# symplectic

## English

### Etymology

A calque of complex, coined by Hermann Weyl in his 1939 book The Classical Groups: Their Invariants and Representations. From Ancient Greek συμπλεκτικός (sumplektikós), from συμ (sum) (variant of σύν (sún)), + πλεκτικός (plektikós) (from πλέκω (plékō)); modelled on complex (from Latin complexus (braided together), from com- (together) + plectere (to weave, braid)).

The symplectic group was previously been called the line complex group.

symplectic (not comparable)

1. Placed in or among, as if woven together.
2. (group theory, of a group) Whose characteristic abelian subgroups are cyclic.
3. (mathematics, multilinear algebra, of a bilinear form) That is alternating and nondegenerate.
4. (mathematics, multilinear algebra, of a vector space) That is equipped with an alternating nondegenerate bilinear form.
5. (mathematics) Of or pertaining to (the geometry of) a differentiable manifold equipped with a closed nondegenerate bilinear form.
• 1995, V. I. Arnold, Some remarks on symplectic monodromy of Milnor fibrations, Helmut Hofer, Clifford H. Taubes, Alan Weinstein, Eduard Zehnder (editors), The Floer Memorial Volume, Birkhäuser Verlag, page 99,
There exist interesting and unexplored relations between symplectic geometry and the theory of critical points of holomorphic functions.
• 1997, C. H. Cushman-de Vries (translator), Richard H. Cushman, Gijs M. Tuynman (translation editors), Jean-Marie Souriau, Structure of Dynamical Systems: A Symplectic View of Physics, Springer Science & Business Media (Birkhäuser).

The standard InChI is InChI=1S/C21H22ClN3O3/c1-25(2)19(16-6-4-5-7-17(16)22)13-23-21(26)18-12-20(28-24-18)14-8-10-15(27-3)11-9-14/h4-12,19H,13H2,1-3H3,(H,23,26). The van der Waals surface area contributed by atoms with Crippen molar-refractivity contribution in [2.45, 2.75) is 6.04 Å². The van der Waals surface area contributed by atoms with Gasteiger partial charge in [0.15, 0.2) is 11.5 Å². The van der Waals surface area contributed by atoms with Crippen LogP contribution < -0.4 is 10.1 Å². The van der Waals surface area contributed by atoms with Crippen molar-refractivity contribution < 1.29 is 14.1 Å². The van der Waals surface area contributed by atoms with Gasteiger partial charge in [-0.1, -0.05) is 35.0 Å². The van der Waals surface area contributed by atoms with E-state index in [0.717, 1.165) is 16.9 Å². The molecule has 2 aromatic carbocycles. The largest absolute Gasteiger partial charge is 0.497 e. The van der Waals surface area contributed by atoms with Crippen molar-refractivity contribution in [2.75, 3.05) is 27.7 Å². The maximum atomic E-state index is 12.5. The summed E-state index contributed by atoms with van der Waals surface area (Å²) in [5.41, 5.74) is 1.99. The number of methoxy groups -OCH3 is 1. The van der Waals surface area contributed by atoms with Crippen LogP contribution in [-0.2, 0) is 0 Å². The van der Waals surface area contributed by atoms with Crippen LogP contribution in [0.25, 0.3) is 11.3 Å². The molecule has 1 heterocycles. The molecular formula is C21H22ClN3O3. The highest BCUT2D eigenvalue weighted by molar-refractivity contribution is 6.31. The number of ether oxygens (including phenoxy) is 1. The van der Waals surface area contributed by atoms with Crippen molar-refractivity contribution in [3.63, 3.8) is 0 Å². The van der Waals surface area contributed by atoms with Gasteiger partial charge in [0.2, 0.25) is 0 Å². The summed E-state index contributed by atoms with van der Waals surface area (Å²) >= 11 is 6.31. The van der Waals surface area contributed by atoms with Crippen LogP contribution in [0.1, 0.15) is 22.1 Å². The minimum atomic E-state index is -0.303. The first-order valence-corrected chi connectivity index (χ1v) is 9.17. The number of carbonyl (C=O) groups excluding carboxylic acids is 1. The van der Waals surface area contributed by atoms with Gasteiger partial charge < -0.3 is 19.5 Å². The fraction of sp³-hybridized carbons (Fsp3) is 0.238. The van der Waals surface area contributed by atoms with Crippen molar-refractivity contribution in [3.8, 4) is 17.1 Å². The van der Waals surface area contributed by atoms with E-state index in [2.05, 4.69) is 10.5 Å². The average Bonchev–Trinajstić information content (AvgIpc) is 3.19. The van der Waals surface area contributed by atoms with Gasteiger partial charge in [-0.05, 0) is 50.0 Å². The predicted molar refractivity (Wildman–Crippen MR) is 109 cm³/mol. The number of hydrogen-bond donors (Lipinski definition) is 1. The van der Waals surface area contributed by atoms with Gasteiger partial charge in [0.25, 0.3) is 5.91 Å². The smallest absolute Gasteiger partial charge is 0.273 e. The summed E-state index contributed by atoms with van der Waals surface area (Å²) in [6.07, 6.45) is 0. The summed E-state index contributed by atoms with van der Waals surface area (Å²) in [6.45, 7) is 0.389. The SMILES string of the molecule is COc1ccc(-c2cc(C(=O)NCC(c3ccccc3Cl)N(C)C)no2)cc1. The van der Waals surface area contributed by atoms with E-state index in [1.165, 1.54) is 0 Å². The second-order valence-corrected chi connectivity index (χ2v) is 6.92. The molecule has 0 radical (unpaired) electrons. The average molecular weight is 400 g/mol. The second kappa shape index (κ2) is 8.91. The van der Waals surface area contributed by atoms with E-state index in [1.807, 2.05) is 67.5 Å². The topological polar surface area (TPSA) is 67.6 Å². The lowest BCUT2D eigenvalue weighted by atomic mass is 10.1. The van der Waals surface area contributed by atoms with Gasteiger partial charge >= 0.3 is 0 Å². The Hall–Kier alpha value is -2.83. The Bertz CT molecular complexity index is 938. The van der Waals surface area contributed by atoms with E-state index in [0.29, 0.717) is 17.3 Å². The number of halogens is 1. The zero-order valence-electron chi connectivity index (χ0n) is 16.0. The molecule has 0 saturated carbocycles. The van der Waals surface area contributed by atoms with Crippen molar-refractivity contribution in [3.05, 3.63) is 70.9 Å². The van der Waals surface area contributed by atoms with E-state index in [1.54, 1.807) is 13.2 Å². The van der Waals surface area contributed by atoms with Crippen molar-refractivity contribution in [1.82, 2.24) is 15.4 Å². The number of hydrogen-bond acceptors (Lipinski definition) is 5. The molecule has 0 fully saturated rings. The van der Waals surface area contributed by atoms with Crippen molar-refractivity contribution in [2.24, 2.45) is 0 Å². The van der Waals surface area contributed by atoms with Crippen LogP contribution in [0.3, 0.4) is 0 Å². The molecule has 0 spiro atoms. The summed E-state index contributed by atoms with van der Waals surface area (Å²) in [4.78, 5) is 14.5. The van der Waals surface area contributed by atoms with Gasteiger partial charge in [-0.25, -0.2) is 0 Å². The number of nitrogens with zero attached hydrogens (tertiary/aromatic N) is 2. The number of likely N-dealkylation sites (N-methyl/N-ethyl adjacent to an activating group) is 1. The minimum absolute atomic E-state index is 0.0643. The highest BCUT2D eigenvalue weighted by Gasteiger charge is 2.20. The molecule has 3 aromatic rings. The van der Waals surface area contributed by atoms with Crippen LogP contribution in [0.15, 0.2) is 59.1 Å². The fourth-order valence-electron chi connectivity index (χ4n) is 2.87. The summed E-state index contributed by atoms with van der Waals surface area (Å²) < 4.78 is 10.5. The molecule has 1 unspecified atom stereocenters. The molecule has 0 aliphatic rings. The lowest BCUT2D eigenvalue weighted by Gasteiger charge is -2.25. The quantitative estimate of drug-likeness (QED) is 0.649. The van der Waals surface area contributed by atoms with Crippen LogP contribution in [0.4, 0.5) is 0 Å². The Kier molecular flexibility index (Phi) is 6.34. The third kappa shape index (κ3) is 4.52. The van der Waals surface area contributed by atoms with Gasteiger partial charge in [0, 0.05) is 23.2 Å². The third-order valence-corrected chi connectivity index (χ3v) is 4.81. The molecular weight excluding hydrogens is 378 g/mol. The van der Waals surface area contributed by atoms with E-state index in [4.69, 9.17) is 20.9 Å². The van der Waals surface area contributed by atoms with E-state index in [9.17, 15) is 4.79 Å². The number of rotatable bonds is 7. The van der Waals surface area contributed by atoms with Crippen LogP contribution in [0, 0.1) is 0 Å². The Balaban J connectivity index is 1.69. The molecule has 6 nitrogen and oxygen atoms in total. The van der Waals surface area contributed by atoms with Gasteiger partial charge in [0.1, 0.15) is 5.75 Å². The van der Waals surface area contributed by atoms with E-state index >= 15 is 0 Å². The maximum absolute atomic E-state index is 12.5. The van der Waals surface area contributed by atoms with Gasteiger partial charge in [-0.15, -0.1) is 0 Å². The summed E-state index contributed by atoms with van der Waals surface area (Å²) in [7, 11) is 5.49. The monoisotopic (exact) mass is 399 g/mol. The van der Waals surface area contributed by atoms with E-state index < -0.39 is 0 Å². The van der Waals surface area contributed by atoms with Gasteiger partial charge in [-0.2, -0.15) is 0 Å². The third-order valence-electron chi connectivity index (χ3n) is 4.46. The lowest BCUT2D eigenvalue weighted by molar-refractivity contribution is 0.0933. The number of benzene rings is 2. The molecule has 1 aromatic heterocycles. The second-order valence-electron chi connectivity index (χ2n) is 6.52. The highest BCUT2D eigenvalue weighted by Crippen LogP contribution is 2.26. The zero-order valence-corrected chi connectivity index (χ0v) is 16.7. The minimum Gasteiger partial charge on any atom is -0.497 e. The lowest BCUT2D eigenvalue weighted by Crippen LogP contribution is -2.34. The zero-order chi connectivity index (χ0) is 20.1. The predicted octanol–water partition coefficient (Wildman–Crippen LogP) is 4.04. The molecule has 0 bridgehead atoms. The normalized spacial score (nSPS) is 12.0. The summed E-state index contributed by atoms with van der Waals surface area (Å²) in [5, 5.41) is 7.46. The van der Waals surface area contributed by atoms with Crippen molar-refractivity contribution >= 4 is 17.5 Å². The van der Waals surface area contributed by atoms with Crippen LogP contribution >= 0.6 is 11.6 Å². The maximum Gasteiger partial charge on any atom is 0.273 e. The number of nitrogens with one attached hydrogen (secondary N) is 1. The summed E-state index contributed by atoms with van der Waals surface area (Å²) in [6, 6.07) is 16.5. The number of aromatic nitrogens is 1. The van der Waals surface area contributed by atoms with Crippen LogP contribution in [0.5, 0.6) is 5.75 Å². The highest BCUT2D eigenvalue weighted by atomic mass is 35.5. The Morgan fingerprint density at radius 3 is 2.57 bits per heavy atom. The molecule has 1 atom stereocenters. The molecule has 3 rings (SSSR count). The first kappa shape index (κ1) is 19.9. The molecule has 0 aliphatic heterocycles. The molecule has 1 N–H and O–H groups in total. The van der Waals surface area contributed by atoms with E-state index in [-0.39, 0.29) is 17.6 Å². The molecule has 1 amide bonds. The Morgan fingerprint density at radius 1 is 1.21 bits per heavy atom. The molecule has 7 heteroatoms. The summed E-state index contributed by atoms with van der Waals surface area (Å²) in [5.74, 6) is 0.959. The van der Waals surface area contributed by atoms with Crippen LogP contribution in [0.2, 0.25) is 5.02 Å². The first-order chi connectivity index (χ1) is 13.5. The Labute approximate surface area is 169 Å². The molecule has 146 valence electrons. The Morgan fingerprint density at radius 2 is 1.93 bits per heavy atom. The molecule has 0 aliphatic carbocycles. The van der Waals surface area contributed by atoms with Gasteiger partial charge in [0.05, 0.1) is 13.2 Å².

• 2003, Fabrizio Catanese, Gang Tian (editors), Symplectic 4-Manifolds and Algebraic Surfaces: Lectures given at the C.I.M.E Summer School, Springer, Lecture Notes in Mathematics No. 1938.
• 2003, Yakov Eliashberg, Boris A. Khesin, François Lalonde (editors), Symplectic and Contact Topology: Interactions and Perspectives, American Mathematical Society.
• 2003, Maung Min-Oo, The Dirac Operator in Geometry and Physics, Steen Markvorsen, Maung Min-Oo (editors), Global Riemannian Geometry: Curvature and Topology, Springer, page 72,
In symplectic geometry, there is a notion of fibrations ${\displaystyle \pi :P\rightarrow M}$  with a symplectic manifold F as fiber, where the structure group is the group of (exact) Hamiltonian symplectomorphisms of the fiber. These are called symplectic fibrations. If the base manifold ${\displaystyle (M,\omega _{M})}$  is also symplectic, there is a weak coupling construction, originally due to Thurston, of defining a symplectic structure on the total space ${\displaystyle P}$ .
6. That moves in the same direction as a system of synchronized waves.

### Noun

symplectic (plural symplectics)

1. (mathematics) A symplectic bilinear form, manifold, geometry, etc.
• 1967, Journal of Mathematics and Mechanics, Volume 16, Issue 1, Indiana University, page 339,
The structure of stable symplectics on finite dimensional spaces has been studied by Krein [8], Gelfand & Lidskii [9], and Moser [10] in work of considerable practical importance.
2. (ichthyology) A bone in the teleostean fishes that forms the lower ossification of the suspensorium, and which articulates below with the quadrate bone by which it is firmly held.
• 1914, The Philippine Journal of Science, Volume 9, page 27,
The symplectics (9) consist of a somewhat curved central triangular portion with the base upward, and anteriorly and posteriorly from this extends a wing-like process.
• 1965, Agra University Journal of Research: Science, Volume 14, page 71,
The symplectics (Fig. 8, sym) are thin slender bones placed vertically in between the quadrates and the hyomandibulars.
• 1967, Tyson R. Roberts, Studies on the Osteology and Phylogeny of Characoid Fishes, page 59,
In many teleosts, on the other hand, including the catfishes, the symplectics have been entirely lost.